At our high school, our tech department has made many strides in the past decade. The courses and technology we offer are a matter of pride when showcasing our school. However, our department is small and we are trying our best to grow our staff and courses.

The proposal has been going around that we should merge our department with the science department. There are many reasons for this. But, for the most part, there are two main ideas here. We can write all science courses with stressing technology and scientific tools. Secondly, we can rally both departments and create all our courses with the theme around 'Discovery'.

Yet, everyone in the Technology department, including myself, seems rather hesitant with this. We understand the idea of infusing technology into the science courses, but we wonder what the impact of a scientific approach to the courses we have created. We see a distinct difference between scientific discovery and inquire vs the design, creativity, and problem-solving in our technology courses.

Has anyone merged their tech (or CS) department with their science departments? What have you found beneficial with this? What problems have you discovered? I am looking to weight our pros and cons over this issue

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    $\begingroup$ Welcome to Computer Science Educators. I'd suggest that you take the time to go through the Tour and see how this site (like other Stack Exchange sites) is different than most fora you've likely used before. The title of the question asks for a simple "yes/no" answer, while the body seeks input for making the decision. The former doesn't do well here since either answer is "valid" and mostly opinion-based. The latter is kind of like a "tell me what you think" which also does poorly. We'd love help you to make this a good question, to get you useful answers. $\endgroup$ May 2, 2018 at 22:27

2 Answers 2


Rather than providing experience, let me add a bit to a way you can think about the issue and, perhaps, resolve it.

You are correct that the scientific method, the mathematical method, and the computing sciences method are all distinct. So, experiments in the Chemistry sense are much less important and frequent in CS. However, there are some synergies, and the sciences can provide useful examples for the creation of programs and systems. Also, Computing can be useful in the sciences, handling Big Data, for example or executing theoretical models.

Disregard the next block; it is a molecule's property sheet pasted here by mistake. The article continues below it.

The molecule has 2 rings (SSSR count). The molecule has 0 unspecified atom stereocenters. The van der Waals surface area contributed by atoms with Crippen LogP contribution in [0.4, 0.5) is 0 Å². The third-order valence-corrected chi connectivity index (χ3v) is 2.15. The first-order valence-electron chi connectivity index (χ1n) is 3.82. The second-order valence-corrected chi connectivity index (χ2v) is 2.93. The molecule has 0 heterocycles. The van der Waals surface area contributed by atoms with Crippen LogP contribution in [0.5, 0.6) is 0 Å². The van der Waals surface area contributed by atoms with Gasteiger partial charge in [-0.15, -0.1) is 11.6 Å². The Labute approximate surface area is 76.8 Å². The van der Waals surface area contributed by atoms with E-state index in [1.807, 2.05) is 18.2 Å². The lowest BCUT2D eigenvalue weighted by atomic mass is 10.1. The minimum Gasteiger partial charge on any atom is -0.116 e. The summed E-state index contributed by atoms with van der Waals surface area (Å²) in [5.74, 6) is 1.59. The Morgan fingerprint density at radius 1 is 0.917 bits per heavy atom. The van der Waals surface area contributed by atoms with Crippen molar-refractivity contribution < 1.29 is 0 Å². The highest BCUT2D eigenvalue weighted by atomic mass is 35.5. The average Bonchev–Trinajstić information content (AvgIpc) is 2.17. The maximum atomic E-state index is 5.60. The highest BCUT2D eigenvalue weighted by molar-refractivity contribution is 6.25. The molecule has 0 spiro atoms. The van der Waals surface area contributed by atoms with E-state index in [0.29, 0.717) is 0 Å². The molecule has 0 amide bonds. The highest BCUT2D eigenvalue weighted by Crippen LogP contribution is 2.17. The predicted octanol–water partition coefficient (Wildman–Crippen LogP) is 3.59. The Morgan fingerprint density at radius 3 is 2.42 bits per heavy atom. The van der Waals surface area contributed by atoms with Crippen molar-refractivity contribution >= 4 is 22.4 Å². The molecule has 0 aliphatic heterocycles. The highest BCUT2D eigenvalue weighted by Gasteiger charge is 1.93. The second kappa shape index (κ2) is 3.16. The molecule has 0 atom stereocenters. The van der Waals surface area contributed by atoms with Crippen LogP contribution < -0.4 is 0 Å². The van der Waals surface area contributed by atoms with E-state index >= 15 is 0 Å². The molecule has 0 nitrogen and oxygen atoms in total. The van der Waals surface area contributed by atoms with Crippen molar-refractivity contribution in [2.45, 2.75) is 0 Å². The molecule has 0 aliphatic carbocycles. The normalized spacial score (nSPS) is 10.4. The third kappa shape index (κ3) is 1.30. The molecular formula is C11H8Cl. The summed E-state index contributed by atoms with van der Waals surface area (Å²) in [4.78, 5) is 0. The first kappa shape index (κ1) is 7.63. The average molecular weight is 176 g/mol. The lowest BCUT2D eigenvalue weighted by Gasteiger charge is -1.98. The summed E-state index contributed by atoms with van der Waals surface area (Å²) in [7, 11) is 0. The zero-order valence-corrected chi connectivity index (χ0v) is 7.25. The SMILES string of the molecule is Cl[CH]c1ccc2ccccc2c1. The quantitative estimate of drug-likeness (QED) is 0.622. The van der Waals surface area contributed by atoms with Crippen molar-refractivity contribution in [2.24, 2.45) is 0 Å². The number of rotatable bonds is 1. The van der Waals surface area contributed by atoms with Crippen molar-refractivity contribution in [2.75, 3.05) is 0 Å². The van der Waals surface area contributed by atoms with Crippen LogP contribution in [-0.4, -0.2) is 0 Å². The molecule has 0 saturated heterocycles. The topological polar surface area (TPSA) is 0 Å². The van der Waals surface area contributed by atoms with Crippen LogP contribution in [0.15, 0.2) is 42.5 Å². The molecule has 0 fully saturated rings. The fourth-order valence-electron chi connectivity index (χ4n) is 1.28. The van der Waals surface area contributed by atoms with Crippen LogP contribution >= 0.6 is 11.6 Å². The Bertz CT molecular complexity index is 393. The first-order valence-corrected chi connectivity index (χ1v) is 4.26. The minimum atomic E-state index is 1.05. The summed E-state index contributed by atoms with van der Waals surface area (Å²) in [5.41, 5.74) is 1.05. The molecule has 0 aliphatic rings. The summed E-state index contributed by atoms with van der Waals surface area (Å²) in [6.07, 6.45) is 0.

I'd suggest three things to think about.

  1. Is this a bottom up (faculty driven) initiative or top down (administration wanting changes)? The latter is likely to be much less successful.

  2. Are the faculty already knowledgeable cross-discipline? It will be much less successful otherwise.

  3. How important is it to you to have pair-teaching (co-teaching, team-teaching) of several courses in your institution? Especially pair teaching with instructors of different core disciplines. Without that, I wouldn't expect a lot of benefit other than needing fewer "department chairpeople".

Synergy is possible and valuable. But forcing it won't work very well.


My gut answer is "no", but that's all it is - a gut reaction. However, I do have a suggestion as an alternative: cross-curricular projects. At my school, we have developed several cross-curricular projects over the years that accomplish what I believe your school is seeking. For example, in the fall of their sophomore year, students are required to take programming, Earth Science or APES, and of course English II. The cross-curricular project for those three courses is one in which they must research ten population equations, find data for several geographical areas, write a program to accept user input and/or read data from files to calculate and output population statistics for their geographical areas, and then write a project summary paper for their English portfolio. That is just one example. There are two major cross-curricular projects each year of their high school career, and each project includes at least one technology course and one science course.

These projects have taken years to develop. But through that development and execution they have provided synergy and cooperation between and among several departments without merging.


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